The issue of validity scales and their use in psychological assessments, especially in situations where “situational demands” are intense (e.g., child custody, child welfare, employee selection) has really gotten my attention. Here is a proposal we are submitting for a presentation next March in Boston.
Symposium Proposal–Society for Personality Assessment Annual Meeting–Boston, MA March 2011
Symposium Title: “Are Validity Scales Necessary and Are Existing Ones Cost-Effective?”
Presenters: Marvin W. Acklin, PhD (Chair and discussant), Independent Practice, Honolulu, Hawaii; Robert McGrath, PhD, Fairleigh Dickinson University, Teaneck, New Jersey; Yossef S. Ben-Porath, PhD, Kent State University, Kent, Ohio; Leslie C. Morey, PhD, Texas A & M University, College Station, Texas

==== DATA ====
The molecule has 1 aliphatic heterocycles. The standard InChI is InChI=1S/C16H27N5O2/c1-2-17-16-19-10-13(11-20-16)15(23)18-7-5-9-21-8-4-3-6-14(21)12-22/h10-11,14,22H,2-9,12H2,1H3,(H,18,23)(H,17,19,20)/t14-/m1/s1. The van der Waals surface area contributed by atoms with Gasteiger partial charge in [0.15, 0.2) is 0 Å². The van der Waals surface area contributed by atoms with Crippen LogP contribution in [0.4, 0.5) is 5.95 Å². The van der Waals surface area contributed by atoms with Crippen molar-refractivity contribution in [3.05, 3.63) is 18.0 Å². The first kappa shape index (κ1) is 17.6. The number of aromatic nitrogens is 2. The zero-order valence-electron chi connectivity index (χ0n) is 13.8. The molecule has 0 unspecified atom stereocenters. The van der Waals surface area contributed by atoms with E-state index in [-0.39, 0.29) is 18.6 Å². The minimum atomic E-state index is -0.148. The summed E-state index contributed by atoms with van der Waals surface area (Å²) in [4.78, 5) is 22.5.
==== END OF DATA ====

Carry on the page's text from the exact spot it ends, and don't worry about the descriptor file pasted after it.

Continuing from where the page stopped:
Abstract: The recent Psychological Bulletin article by McGrath, et al (2010, “Evidence for Response Bias as a Source of Error in Applied Assessment”) questions the empirical foundations of validity scales in detecting response bias and impact on substantive clinical scales on self-report personality tests. The paper promises to raise a storm of controversy. This symposium examines McGrath, et al’s premises by presenting concepts, theories, and empirical foundation of response bias in relation to two of the most commonly used personality tests—the MMPI-2-RF and the PAI. The first paper, by Marvin W. Acklin, is an overview of theories of deception in self-report testing and introduces the papers that follow. The second paper by Robert McGrath “Response Bias Measures: Are the Costs Worth the Benefits?” presents his findings that little evidence supports the ability of bias measures to predict the validity of substantive scales where they are commonly used in connection with measures of personality or psychopathology. The third paper, presented by Yossef Ben-Porath, “Validity Scales are Necessary and Cost-Effective: Illustrations with the MMPI-2-RF,” addresses shortcomings in the literature questioning the impact of validity on substantive clinical scales, and presents data from the MMPI-2-RF that demonstrates that validity scales do moderate validity on substantive scales. The fourth paper by Leslie Morey, titled “Validity Moderation with Defensive PAI Profiles” addresses conceptual and research findings on PAI validity scales. Marvin W. Acklin will discuss the papers. His title is “Presentation of Self in Clinical and Forensic Interviews: Do Validity Scales Do the Trick?: Discussion of Symposium Papers.”